Chromebooks Could One Day Stand Up to Traditional Laptops

More power, more mainstream

Key Takeaways

  • Acer’s new 17-inch Chromebook could be a sign that Chromebooks are going to offer bigger and more powerful hardware in the future.
  • Combined with continued improvements of Chrome-OS, larger Chromebooks could help bridge the gap between Chrome-OS devices and more traditional laptops.
  • Experts say a Chromebook revolution could be on the way.
Acer 317 17-inch Chromebook


Acer’s new 17-inch Chromebook could be one of the kicks forward Chrome-based laptops need to become more mainstream.

Chromebooks may already be a go-to device for businesses and education due to their portability, easy access to the cloud, and overall affordability, but when it comes to fulfilling the need for more powerful and dedicated home computing systems, the current lineup isn’t up to the tasks. However, we finally could start to see a change with the release of bigger, more powerful Chromebooks like the Acer Chromebook 317.

"Chromebooks have been on the receiving end of laptop jokes for a while now. The launching of bigger, more powerful versions can only mean one thing—that the Chromebook revolution has come of age," Alina Clark, a tech and software expert, told Lifewire in an email interview. 

Rising Above

Throwing a 17-inch display on a Chromebook might not seem like that big of a deal alone, but when you look at the bigger picture, the tell-tale signs of a "Chromebook revolution," as Clark called it, start to seem more and more likely. 

"The advantages of Chromebooks far outweigh their disadvantages. From a user’s perspective, the only strike on Chromebook systems is the power loss," Clark noted.

Chromebooks being less powerful than other laptops isn’t an unknown factor, but it’s something that has been changing rather rapidly as of late. Chromebooks from companies like Samsung and even Google, itself, have been pushing for better performance, and the fact they don’t have to rely so heavily on expensive hardware helps keep costs down while allowing for smoother performance. 

Additionally, there are reports that MediaTek—a semiconductor company responsible for the CPUs in many Chromebooks and mobile devices—and Nvidia have been looking to bring more powerful graphics cards like the RTX 30 series to Chromebooks. If accomplished, that would help push the performance of these devices to new levels, which fundamentally could change public perception when comparing them to more high-end laptops.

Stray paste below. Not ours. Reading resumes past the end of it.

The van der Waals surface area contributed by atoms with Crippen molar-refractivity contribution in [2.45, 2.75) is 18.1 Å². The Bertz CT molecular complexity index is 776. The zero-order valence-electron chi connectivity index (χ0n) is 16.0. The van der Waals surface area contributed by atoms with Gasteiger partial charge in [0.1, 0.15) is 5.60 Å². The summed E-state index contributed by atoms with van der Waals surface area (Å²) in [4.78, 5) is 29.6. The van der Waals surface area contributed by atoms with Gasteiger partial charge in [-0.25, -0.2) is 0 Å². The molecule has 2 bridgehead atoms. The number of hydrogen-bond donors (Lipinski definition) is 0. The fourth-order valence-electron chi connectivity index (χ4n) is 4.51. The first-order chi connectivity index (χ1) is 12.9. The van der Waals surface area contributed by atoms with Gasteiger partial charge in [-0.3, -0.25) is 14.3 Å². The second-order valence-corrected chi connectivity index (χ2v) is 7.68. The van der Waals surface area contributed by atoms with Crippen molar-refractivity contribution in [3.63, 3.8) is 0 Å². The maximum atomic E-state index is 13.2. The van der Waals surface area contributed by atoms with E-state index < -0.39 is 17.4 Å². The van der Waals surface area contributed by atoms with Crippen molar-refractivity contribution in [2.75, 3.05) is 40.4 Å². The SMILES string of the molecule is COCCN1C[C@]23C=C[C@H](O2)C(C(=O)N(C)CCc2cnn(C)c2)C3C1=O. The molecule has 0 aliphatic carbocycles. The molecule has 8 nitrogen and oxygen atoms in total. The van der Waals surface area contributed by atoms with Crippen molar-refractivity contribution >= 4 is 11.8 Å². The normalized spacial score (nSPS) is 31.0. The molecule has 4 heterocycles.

Breaking Away

There are, of course, other reasons to be excited about Acer’s new Chromebook. Unlike most Chromebooks, the device also ships with a full numeric keypad, something we see left out on most traditional laptops, including many MacBook models. Seeing it on a Chromebook is exciting.

This is just one example of how larger Chromebooks allow for additional improvements, including more space for internal upgrades. With more internal space, we could end up with Chromebooks that provide enough space for those more powerful processors and GPUs that companies like MediaTek and Nvidia hope to incorporate.

"The advantages of Chromebooks far outweigh their disadvantages. From a user’s perspective, the only strike on Chromebook systems is the power loss."

Of course, there’s also the software side of things. Chrome-OS is extremely light, and because most of it runs in the cloud, it doesn’t require much of your processor’s power to make things run smoothly.

"Today’s computer user is also looking for simple, lighter operating systems. Chromebooks offer just that," Clark said. 

Even my older Chromebook, which is roughly five years old, still boots up quickly, allowing me to jump right into what I’m doing. Imagine if we increased the capability of those machines even more. It could lead to more powerful laptops with longer life spans, forgoing the need to replace them due to slow performance and age.

Person using Acer's new 17-inch Chromebook


Google has steadily been updating Chrome-OS to offer new features and capabilities, like adding official support for Linux and more. There’s still a long way to go before Chromebooks can stand up to other laptops out there, but if Google can continue to expand the options that Chrome-OS has to offer—including support for more traditional apps that users need—Clark says we could see a world where Chromebooks compete more consistently with Windows and Mac laptops.

"Even though Windows and Mac platforms have the upper hand when it comes to software ecosystems, I certainly wouldn't be surprised to see Chromebooks being neck to neck with the two in the near future," she said.

Was this page helpful?